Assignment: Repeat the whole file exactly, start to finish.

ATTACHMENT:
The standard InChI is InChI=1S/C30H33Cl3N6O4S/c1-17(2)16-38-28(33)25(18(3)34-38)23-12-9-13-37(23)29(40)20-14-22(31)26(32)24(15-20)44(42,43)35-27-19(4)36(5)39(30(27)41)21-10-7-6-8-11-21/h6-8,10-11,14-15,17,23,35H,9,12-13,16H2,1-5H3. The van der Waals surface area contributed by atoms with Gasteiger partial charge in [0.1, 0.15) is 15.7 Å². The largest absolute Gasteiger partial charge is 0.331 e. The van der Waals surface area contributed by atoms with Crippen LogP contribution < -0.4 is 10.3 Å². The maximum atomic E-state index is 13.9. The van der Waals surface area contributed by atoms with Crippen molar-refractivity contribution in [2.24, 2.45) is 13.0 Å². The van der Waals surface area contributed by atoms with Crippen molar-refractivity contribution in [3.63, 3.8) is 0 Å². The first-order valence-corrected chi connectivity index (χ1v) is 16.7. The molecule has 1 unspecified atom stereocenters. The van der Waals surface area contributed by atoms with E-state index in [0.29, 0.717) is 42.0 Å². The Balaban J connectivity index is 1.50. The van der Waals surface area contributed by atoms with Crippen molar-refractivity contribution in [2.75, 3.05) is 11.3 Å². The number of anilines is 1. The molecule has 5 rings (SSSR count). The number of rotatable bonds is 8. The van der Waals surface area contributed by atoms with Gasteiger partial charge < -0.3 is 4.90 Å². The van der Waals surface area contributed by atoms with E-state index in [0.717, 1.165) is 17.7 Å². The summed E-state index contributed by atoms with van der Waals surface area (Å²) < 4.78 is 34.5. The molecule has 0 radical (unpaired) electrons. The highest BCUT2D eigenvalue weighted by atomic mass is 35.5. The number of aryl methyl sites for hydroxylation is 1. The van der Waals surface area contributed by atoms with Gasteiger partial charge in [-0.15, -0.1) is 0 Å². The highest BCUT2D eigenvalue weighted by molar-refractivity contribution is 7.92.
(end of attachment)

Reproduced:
The standard InChI is InChI=1S/C30H33Cl3N6O4S/c1-17(2)16-38-28(33)25(18(3)34-38)23-12-9-13-37(23)29(40)20-14-22(31)26(32)24(15-20)44(42,43)35-27-19(4)36(5)39(30(27)41)21-10-7-6-8-11-21/h6-8,10-11,14-15,17,23,35H,9,12-13,16H2,1-5H3. The van der Waals surface area contributed by atoms with Gasteiger partial charge in [0.1, 0.15) is 15.7 Å². The largest absolute Gasteiger partial charge is 0.331 e. The van der Waals surface area contributed by atoms with Crippen LogP contribution < -0.4 is 10.3 Å². The maximum atomic E-state index is 13.9. The van der Waals surface area contributed by atoms with Crippen molar-refractivity contribution in [2.24, 2.45) is 13.0 Å². The van der Waals surface area contributed by atoms with Crippen molar-refractivity contribution in [3.63, 3.8) is 0 Å². The first-order valence-corrected chi connectivity index (χ1v) is 16.7. The molecule has 1 unspecified atom stereocenters. The van der Waals surface area contributed by atoms with E-state index in [0.29, 0.717) is 42.0 Å². The Balaban J connectivity index is 1.50. The van der Waals surface area contributed by atoms with Crippen molar-refractivity contribution in [2.75, 3.05) is 11.3 Å². The number of anilines is 1. The molecule has 5 rings (SSSR count). The number of rotatable bonds is 8. The van der Waals surface area contributed by atoms with Gasteiger partial charge < -0.3 is 4.90 Å². The van der Waals surface area contributed by atoms with E-state index in [0.717, 1.165) is 17.7 Å². The summed E-state index contributed by atoms with van der Waals surface area (Å²) < 4.78 is 34.5. The molecule has 0 radical (unpaired) electrons. The highest BCUT2D eigenvalue weighted by atomic mass is 35.5. The number of aryl methyl sites for hydroxylation is 1. The van der Waals surface area contributed by atoms with Gasteiger partial charge in [-0.15, -0.1) is 0 Å². The highest BCUT2D eigenvalue weighted by molar-refractivity contribution is 7.92.